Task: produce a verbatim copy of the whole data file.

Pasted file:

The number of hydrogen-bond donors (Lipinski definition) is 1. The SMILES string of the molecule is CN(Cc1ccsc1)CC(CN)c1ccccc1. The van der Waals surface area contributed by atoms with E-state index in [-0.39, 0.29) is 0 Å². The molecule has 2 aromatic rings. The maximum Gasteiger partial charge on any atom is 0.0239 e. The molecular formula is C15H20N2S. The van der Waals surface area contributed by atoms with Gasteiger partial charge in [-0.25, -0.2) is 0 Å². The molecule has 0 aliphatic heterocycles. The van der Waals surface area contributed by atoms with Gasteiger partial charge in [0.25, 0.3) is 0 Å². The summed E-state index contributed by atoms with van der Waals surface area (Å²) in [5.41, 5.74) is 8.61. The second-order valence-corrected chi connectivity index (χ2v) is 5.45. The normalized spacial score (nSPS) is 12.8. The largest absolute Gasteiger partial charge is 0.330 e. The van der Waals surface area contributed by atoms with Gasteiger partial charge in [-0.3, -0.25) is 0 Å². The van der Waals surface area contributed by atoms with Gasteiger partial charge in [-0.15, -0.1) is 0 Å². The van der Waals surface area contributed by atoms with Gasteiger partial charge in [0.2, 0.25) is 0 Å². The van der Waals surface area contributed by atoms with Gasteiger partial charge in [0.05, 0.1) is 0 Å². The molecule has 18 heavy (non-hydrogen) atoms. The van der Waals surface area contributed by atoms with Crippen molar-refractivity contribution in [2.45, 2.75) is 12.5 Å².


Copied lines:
The number of hydrogen-bond donors (Lipinski definition) is 1. The SMILES string of the molecule is CN(Cc1ccsc1)CC(CN)c1ccccc1. The van der Waals surface area contributed by atoms with E-state index in [-0.39, 0.29) is 0 Å². The molecule has 2 aromatic rings. The maximum Gasteiger partial charge on any atom is 0.0239 e. The molecular formula is C15H20N2S. The van der Waals surface area contributed by atoms with Gasteiger partial charge in [-0.25, -0.2) is 0 Å². The molecule has 0 aliphatic heterocycles. The van der Waals surface area contributed by atoms with Gasteiger partial charge in [0.25, 0.3) is 0 Å². The summed E-state index contributed by atoms with van der Waals surface area (Å²) in [5.41, 5.74) is 8.61. The second-order valence-corrected chi connectivity index (χ2v) is 5.45. The normalized spacial score (nSPS) is 12.8. The largest absolute Gasteiger partial charge is 0.330 e. The van der Waals surface area contributed by atoms with Gasteiger partial charge in [-0.3, -0.25) is 0 Å². The van der Waals surface area contributed by atoms with Gasteiger partial charge in [-0.15, -0.1) is 0 Å². The van der Waals surface area contributed by atoms with Gasteiger partial charge in [0.2, 0.25) is 0 Å². The van der Waals surface area contributed by atoms with Gasteiger partial charge in [0.05, 0.1) is 0 Å². The molecule has 18 heavy (non-hydrogen) atoms. The van der Waals surface area contributed by atoms with Crippen molar-refractivity contribution in [2.45, 2.75) is 12.5 Å².